The Student News Site of Tarrant County College

The Collegian

The Student News Site of Tarrant County College

The Collegian

The Student News Site of Tarrant County College

The Collegian

Path to success shared by Anderson Cooper

By Chase Metivier/ reporter

Award-winning journalist and CNN anchor Anderson Cooper told NE students via a webcast March 23 of his journey into broadcast news.

Cooper was with educational Channel One for a short time but realized his passion for the news.

“If no one is going to give me an opportunity,” he said. “Then I’d have to try to create my own opportunity.”

He decided to become a war correspondent where he saw much horror and hate but also surprises.

“In war, you expect to find darkness, but you also find light,” he said. “You expect to see horror, but you discover humanity as well.”

Cooper said he found his calling when covering a famine in Somalia.

“I couldn’t stop starvation or save people’s lives,” he said. “But I can bear witness to their struggles and tell their stories.”

Cooper said being a correspondent now is interesting because people say and do unimaginable things.

“One minute someone is experiencing incredible joy and triumph, the next the depths of despair,” he said.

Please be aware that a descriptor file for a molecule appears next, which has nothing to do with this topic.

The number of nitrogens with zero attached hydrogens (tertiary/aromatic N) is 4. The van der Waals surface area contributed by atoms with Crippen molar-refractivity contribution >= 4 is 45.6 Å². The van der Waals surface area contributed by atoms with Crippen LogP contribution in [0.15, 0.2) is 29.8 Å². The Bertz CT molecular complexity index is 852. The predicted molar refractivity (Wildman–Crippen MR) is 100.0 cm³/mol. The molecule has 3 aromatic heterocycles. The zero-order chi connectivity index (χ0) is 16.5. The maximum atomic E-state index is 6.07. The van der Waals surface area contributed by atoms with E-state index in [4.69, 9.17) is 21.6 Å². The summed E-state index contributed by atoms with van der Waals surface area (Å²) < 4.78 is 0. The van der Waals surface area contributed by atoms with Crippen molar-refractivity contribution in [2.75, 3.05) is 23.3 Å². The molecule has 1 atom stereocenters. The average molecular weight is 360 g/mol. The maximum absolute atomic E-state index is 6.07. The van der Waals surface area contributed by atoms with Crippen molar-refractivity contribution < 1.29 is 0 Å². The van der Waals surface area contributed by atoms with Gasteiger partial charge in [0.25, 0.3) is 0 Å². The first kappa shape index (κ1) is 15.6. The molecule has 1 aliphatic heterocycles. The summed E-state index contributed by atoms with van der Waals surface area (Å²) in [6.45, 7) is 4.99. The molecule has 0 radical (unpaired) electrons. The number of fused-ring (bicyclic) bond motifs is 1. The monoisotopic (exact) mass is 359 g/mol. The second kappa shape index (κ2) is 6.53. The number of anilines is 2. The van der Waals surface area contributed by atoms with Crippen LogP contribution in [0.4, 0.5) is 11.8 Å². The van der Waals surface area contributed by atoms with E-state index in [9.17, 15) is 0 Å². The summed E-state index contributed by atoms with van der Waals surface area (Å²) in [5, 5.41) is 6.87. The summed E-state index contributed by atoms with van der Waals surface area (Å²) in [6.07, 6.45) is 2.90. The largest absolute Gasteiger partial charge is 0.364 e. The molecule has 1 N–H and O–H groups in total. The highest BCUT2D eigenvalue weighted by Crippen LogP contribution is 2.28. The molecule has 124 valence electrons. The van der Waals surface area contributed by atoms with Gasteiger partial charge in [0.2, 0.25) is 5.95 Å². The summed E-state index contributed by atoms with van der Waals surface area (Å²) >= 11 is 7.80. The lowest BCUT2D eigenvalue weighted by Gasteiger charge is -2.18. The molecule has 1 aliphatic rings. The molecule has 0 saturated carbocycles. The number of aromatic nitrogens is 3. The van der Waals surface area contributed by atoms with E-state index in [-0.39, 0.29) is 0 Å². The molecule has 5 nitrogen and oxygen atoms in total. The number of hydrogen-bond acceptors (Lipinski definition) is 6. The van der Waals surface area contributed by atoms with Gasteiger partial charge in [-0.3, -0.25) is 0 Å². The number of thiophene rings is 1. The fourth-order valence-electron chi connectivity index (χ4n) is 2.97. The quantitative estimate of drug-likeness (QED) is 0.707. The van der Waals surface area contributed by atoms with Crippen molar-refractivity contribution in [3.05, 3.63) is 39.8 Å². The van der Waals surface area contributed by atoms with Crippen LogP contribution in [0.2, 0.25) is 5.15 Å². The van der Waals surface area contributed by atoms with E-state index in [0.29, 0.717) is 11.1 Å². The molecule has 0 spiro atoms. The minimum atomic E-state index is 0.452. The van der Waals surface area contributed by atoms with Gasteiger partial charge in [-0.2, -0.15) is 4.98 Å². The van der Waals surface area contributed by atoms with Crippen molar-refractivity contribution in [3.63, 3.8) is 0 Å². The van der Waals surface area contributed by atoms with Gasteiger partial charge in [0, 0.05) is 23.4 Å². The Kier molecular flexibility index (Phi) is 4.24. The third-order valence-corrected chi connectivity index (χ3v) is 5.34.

Cooper also gave a bit of insight to future reporters or correspondents.

“People can’t allow themselves to become immune to sadness of what people are seeing,” he said.

Cooper said those people have no business in the field, but no one can do justice to the horror of reality.

“As a storyteller, you have to see things with fresh eyes,” he said. “You have to be willing and able to walk in other people’s shoes.”

Cooper said he once asked a student group to raise their hands if the world was worse off now than it has ever been in their lifetime. Nearly everyone did, but Cooper doesn’t agree.

“As bad as things may seem, as polarized as this society may seem, as bad as wars may seem overseas, the good news is that life for humans as a whole on this planet is better than it has ever been,” he said.

In 1820, 84-90 percent of the world’s population was living in poverty. In 2010, it was 20 percent.

Cooper sees hope in each individual’s ability to reach out and care.

“During the tsunami in Japan, people risked their own lives to help complete strangers being swept away by the rushing waters,” he said. “In Haiti, the 2010 earthquake, citizens who had been abandoned by their own government for generations spent days digging through rubble with bare bloody hands to save strangers trapped beneath concrete.”

During a Q&A session, Cooper said free speech on college campuses is a balancing act.

“College campuses should be a place where there are conflicting ideas,” he said.

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